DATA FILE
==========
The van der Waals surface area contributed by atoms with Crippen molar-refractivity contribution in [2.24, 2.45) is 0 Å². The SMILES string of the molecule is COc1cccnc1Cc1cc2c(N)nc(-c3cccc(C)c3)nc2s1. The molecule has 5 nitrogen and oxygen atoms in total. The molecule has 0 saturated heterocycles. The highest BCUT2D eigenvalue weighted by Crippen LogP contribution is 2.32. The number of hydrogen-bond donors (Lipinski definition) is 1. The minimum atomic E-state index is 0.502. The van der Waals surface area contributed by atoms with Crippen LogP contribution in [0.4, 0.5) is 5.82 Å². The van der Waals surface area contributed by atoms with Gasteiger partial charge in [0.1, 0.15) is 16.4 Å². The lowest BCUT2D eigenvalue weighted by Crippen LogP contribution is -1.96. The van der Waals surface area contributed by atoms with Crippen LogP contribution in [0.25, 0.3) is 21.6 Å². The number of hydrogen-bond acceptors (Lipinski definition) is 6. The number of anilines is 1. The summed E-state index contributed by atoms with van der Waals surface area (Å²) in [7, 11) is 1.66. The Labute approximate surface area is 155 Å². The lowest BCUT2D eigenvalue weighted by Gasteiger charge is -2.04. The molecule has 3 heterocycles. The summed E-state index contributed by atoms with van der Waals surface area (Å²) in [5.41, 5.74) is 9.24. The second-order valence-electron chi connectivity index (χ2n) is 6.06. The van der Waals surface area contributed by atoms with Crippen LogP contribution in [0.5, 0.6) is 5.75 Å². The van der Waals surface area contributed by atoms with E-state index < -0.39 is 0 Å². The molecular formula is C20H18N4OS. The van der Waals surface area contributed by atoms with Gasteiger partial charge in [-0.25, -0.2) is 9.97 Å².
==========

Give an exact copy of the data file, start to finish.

The van der Waals surface area contributed by atoms with Crippen molar-refractivity contribution in [2.24, 2.45) is 0 Å². The SMILES string of the molecule is COc1cccnc1Cc1cc2c(N)nc(-c3cccc(C)c3)nc2s1. The molecule has 5 nitrogen and oxygen atoms in total. The molecule has 0 saturated heterocycles. The highest BCUT2D eigenvalue weighted by Crippen LogP contribution is 2.32. The number of hydrogen-bond donors (Lipinski definition) is 1. The minimum atomic E-state index is 0.502. The van der Waals surface area contributed by atoms with Crippen LogP contribution in [0.4, 0.5) is 5.82 Å². The van der Waals surface area contributed by atoms with Gasteiger partial charge in [0.1, 0.15) is 16.4 Å². The lowest BCUT2D eigenvalue weighted by Crippen LogP contribution is -1.96. The van der Waals surface area contributed by atoms with Crippen LogP contribution in [0.25, 0.3) is 21.6 Å². The number of hydrogen-bond acceptors (Lipinski definition) is 6. The number of anilines is 1. The summed E-state index contributed by atoms with van der Waals surface area (Å²) in [7, 11) is 1.66. The Labute approximate surface area is 155 Å². The lowest BCUT2D eigenvalue weighted by Gasteiger charge is -2.04. The molecule has 3 heterocycles. The summed E-state index contributed by atoms with van der Waals surface area (Å²) in [5.41, 5.74) is 9.24. The second-order valence-electron chi connectivity index (χ2n) is 6.06. The van der Waals surface area contributed by atoms with Crippen LogP contribution in [0.5, 0.6) is 5.75 Å². The van der Waals surface area contributed by atoms with E-state index < -0.39 is 0 Å². The molecular formula is C20H18N4OS. The van der Waals surface area contributed by atoms with Gasteiger partial charge in [-0.25, -0.2) is 9.97 Å².